A Discussion for *Leibowitz* (Faith and Fiction Roundtable)

A Discussion for *Leibowitz* (Faith and Fiction Roundtable)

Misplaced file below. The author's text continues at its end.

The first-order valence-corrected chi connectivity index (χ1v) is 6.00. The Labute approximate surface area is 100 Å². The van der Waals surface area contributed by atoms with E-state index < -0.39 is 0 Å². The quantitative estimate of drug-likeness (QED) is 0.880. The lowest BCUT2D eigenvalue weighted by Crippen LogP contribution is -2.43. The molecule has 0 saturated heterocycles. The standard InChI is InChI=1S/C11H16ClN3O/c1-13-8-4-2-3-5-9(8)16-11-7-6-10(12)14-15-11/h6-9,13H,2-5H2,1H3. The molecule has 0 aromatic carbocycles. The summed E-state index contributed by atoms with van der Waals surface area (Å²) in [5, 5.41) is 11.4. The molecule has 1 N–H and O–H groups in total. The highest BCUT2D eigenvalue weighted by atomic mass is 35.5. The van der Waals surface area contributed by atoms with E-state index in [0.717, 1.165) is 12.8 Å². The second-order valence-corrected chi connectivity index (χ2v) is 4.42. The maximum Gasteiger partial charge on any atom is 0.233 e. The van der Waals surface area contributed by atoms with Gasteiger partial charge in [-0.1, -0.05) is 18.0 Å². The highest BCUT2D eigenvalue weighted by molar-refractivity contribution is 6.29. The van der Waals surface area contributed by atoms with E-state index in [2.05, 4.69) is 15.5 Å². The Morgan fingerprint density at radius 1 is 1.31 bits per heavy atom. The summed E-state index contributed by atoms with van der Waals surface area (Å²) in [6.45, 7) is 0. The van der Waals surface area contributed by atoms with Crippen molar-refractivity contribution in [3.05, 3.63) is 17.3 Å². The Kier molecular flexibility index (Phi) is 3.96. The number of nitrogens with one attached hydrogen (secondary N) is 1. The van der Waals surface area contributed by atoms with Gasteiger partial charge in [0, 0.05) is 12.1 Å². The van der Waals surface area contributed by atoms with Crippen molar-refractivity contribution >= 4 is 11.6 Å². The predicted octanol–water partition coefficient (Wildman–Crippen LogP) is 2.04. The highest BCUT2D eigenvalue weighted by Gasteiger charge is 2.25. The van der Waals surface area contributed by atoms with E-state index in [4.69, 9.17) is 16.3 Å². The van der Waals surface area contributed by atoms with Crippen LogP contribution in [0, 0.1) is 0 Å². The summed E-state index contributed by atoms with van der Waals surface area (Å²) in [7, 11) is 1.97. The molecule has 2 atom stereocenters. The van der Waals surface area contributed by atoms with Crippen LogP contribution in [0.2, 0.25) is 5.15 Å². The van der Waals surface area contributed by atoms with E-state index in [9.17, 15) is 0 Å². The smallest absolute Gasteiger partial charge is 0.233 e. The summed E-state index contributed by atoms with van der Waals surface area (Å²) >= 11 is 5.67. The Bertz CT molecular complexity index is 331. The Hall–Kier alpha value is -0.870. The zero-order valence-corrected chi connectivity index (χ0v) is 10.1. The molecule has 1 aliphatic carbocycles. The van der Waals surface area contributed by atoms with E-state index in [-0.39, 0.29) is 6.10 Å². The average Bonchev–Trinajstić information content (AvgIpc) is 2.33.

The Faith and Fiction Roundtable’s third book of 2011 was the science-fiction classic A Canticle for Leibowitz by Walter M. Miller Jr. (reviewed here last week). Wait – a “science-fiction classic” for the Faith and Fiction Roundtable? Science and religion do not have to be opposing forces, although history has shown that they often are. They both offer ways to confront the world’s most complex questions, and the conflicts between them usually arise from a belief that their approaches are mutually exclusive. While that often turns out to be true in practice, I don’t consider that to be strictly necessary myself. Since Miller’s novel follows an order of monks (implied to be some variation of Roman Catholic) that plays a major role in preserving and forwarding secular and scientific knowledge – ultimately becoming involved in space travel – through the centuries following a devastating man-made catastrophe (not stated as nuclear war, but certainly implied), I […]

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